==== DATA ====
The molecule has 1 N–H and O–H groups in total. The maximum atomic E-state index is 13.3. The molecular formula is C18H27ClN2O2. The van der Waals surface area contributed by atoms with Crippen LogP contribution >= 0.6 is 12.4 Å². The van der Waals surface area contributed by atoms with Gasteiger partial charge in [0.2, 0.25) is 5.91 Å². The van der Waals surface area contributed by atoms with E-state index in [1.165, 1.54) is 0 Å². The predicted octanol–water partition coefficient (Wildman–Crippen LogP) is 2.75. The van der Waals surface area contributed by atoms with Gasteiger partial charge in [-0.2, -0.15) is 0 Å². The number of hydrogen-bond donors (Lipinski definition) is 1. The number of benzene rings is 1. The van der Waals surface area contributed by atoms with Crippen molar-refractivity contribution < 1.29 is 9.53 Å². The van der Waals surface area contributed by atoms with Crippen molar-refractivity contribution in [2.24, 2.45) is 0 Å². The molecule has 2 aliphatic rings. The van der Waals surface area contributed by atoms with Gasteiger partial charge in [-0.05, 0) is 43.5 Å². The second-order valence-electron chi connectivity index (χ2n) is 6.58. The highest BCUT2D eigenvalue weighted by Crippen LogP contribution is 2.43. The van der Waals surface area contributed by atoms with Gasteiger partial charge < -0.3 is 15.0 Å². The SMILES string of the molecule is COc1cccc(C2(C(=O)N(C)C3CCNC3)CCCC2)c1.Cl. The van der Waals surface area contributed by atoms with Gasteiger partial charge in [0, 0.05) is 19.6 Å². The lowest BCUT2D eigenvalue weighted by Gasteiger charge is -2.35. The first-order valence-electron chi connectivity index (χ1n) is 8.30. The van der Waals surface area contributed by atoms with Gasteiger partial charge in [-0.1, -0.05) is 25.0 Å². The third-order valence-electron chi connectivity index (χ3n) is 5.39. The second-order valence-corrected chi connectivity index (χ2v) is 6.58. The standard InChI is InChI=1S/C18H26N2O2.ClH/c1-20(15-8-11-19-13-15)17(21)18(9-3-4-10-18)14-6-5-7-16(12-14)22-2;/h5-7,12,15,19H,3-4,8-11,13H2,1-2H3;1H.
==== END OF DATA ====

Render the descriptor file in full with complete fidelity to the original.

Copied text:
The molecule has 1 N–H and O–H groups in total. The maximum atomic E-state index is 13.3. The molecular formula is C18H27ClN2O2. The van der Waals surface area contributed by atoms with Crippen LogP contribution >= 0.6 is 12.4 Å². The van der Waals surface area contributed by atoms with Gasteiger partial charge in [0.2, 0.25) is 5.91 Å². The van der Waals surface area contributed by atoms with E-state index in [1.165, 1.54) is 0 Å². The predicted octanol–water partition coefficient (Wildman–Crippen LogP) is 2.75. The van der Waals surface area contributed by atoms with Gasteiger partial charge in [-0.2, -0.15) is 0 Å². The number of hydrogen-bond donors (Lipinski definition) is 1. The number of benzene rings is 1. The van der Waals surface area contributed by atoms with Crippen molar-refractivity contribution < 1.29 is 9.53 Å². The van der Waals surface area contributed by atoms with Crippen molar-refractivity contribution in [2.24, 2.45) is 0 Å². The molecule has 2 aliphatic rings. The van der Waals surface area contributed by atoms with Gasteiger partial charge in [-0.05, 0) is 43.5 Å². The second-order valence-electron chi connectivity index (χ2n) is 6.58. The highest BCUT2D eigenvalue weighted by Crippen LogP contribution is 2.43. The van der Waals surface area contributed by atoms with Gasteiger partial charge < -0.3 is 15.0 Å². The SMILES string of the molecule is COc1cccc(C2(C(=O)N(C)C3CCNC3)CCCC2)c1.Cl. The van der Waals surface area contributed by atoms with Gasteiger partial charge in [0, 0.05) is 19.6 Å². The lowest BCUT2D eigenvalue weighted by Gasteiger charge is -2.35. The first-order valence-electron chi connectivity index (χ1n) is 8.30. The van der Waals surface area contributed by atoms with Gasteiger partial charge in [-0.1, -0.05) is 25.0 Å². The third-order valence-electron chi connectivity index (χ3n) is 5.39. The second-order valence-corrected chi connectivity index (χ2v) is 6.58. The standard InChI is InChI=1S/C18H26N2O2.ClH/c1-20(15-8-11-19-13-15)17(21)18(9-3-4-10-18)14-6-5-7-16(12-14)22-2;/h5-7,12,15,19H,3-4,8-11,13H2,1-2H3;1H.